Most dog owners know that dental health is important for their dogs. It only makes sense that dental treats that encourage chewing can help, and to some extent, they do help prevent dental tartar. But they are also loaded with calories, lots of calories. Dental treats are a large factor contributing to the rising numbers of overweight or obese dogs. So how many calories do dental treats have?
How Many Calories Do Dog Dental Treats Have?
There is a very popular dog treat available for dogs 50 pounds and over. It has 1060 calories for each treat! The total daily calorie need for a 50lb dog is 1000 calories. This treat has over 100% of the dog’s daily calorie needs. Added to the normal regular diet, a 50lb dog getting one dental treat per day is eating twice the calories it needs daily. And how many owners give their dogs more than 1 treat per day? No wonder 60% of pets are overweight or morbidly obese.
And it is not just this one treat. Other dental treats can contain anywhere from 15-70% of a dog’s daily caloric needs. If dog owners reduced the amount of dog food to make room for these extra calories, dogs become malnourished. Dog dental treats contain minuscule amounts of the protein, amino acids, vitamins, and minerals dogs need every day. Dog food does contain the proper amounts of all nutrients but only if fed the recommended amount daily. Cut back on the food and you cut back on the nutrients, a recipe for malnutrition.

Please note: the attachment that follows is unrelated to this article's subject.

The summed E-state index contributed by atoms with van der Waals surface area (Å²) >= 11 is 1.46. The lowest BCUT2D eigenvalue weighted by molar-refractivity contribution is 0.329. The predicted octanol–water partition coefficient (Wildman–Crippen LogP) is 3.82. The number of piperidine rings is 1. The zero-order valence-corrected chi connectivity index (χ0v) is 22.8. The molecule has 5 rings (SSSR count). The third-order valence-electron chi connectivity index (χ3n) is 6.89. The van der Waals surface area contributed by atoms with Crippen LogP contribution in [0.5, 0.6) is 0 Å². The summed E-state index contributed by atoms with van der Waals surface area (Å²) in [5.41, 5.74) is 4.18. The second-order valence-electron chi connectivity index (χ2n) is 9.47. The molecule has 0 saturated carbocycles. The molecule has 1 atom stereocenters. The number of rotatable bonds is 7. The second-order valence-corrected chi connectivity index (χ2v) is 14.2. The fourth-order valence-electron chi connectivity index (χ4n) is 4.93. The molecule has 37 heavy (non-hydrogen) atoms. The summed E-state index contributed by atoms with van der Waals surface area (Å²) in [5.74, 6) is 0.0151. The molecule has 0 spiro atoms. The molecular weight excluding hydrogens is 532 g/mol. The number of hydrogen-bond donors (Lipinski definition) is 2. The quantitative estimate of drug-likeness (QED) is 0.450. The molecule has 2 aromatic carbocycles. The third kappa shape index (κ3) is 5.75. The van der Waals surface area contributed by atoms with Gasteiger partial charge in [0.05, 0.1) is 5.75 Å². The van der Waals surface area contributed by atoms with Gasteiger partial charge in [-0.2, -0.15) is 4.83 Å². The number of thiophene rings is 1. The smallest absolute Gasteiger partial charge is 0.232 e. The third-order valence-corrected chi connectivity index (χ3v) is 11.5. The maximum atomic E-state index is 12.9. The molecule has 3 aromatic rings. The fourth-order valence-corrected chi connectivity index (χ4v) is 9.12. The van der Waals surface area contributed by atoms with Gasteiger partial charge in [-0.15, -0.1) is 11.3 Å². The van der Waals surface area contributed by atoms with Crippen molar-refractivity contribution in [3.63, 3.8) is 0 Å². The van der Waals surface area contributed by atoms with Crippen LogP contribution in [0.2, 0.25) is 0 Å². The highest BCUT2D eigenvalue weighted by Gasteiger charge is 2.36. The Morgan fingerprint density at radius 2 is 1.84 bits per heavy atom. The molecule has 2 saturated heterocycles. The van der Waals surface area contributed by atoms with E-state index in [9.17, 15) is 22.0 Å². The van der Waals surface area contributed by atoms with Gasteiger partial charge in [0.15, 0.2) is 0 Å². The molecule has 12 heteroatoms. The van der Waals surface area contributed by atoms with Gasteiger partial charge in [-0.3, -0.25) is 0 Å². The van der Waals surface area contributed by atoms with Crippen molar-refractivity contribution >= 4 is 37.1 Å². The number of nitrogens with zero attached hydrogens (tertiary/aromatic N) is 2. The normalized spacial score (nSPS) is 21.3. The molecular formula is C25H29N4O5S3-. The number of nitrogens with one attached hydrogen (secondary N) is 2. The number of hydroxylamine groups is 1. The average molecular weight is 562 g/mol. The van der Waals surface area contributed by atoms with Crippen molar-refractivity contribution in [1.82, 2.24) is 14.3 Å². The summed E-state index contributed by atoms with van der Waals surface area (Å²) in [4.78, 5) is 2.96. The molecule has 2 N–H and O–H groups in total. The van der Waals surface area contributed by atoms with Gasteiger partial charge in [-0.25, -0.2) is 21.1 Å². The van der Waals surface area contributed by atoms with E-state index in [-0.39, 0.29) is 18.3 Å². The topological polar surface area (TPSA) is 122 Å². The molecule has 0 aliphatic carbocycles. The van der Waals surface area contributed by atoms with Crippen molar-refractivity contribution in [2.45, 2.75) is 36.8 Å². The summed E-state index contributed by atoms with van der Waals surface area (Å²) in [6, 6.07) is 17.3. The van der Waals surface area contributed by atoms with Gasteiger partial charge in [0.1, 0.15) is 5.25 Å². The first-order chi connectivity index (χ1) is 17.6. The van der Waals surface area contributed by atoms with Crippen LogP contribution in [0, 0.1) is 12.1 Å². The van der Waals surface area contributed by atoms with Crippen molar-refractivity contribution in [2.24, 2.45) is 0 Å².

But Do Dog Dental Treats Work?
To some degree, dog dental treats help prevent tarter, especially for teeth near the front of the mouth. No dental treat can prevent tarter on the back teeth because the shape of the dog’s jaw and lips won’t allow a cleaning action to occur. This is also true of dogs that chew bones for dental health. The back teeth just can’t be reached chewing on a bone or treat. Back teeth can only be cleaned by the owners using a toothbrush or washcloth.
So here’s what we know about dental treats:
Do dog dental treats seem like a good idea to you? Promote your dog’s health. Feed “no calorie” vegetable treats and brush their teeth at least 2-3 times per week. They stay in shape and have better dental health.
Also, consider homemade dog food. Dogs fed homemade diets tend to have less dental tartar and gum disease.